Fiberlink claims to have tamed two sysadmin bug-bears, by offering a client for Windows Mobile and integrating the free peer-to-peer email product Skype in its remote access software.

Staff are increasingly using handhelds, and they need to be brought under IT control, said marketing head William Wagner. He also predicted a victory for Microsoft in that field, which could reduce the number of devices he will have to support: "Microsoft will ultimately rule that world," he said. "Analysts are predicting the death of Symbian."

Gartner reported that 1.5 million Windows Mobile devices shipped in the first quarter of 2005, although its dominance is still in PDAs, not the faster-growing smartphones.

The company aims to turn Skype into a more business-friendly service. "We're turning Skype from a pest into a tool," said Wagner. "Although Skype is a consumer product, they came to us because their research showed that three out of ten people were using it for work."

Analysts including Gartner have praised Skype's cost-saving potential, but criticised it for poor support and security and - basically - for being a consumer product. In its service - which we think should be called "Skype in a suit", Fiberlink is moving on both issues.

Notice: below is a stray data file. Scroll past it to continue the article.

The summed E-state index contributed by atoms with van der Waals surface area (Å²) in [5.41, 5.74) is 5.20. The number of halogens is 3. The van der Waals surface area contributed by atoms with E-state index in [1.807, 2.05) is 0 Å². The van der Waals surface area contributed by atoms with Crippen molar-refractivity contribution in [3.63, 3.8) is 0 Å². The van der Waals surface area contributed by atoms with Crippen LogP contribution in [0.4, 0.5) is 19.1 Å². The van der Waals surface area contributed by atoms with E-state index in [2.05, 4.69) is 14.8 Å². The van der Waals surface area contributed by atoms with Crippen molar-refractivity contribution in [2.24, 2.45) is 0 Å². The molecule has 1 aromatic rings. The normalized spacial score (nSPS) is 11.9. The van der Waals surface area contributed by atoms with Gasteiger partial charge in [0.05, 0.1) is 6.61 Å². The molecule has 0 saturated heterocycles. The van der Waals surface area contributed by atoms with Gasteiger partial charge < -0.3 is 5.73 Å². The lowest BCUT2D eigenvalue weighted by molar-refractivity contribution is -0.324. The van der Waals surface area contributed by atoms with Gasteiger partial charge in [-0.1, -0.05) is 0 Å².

Skype will be available directly from Fiberlink's Extend 360 secure mobile client, and bills for off-net ("SkypeOut") calls can be aggregated onto the corporate communications bill, instead of trickling into the company through individuals using PayPal.

Extend 360 is the company's main product.Somewhat similar to the access front-ends of companies like iPass and GoRemote, it gathers together a users' access methods in one place, lets the user choose the best method, and applies security policies. The difference is that FiberLink sells it as a separate product, instead of majoring on connectivity, explained Wagner. The company still makes the majority of its money from selling network services, but the software now provides 35 percent of its income.

Fiberlink has been active in Europe for three years, without much public exposure, said Wagner. "We have seen a difference here. More interest in 3G, and less concern about Wi-Fi and security," he said. "But that difference is getting less.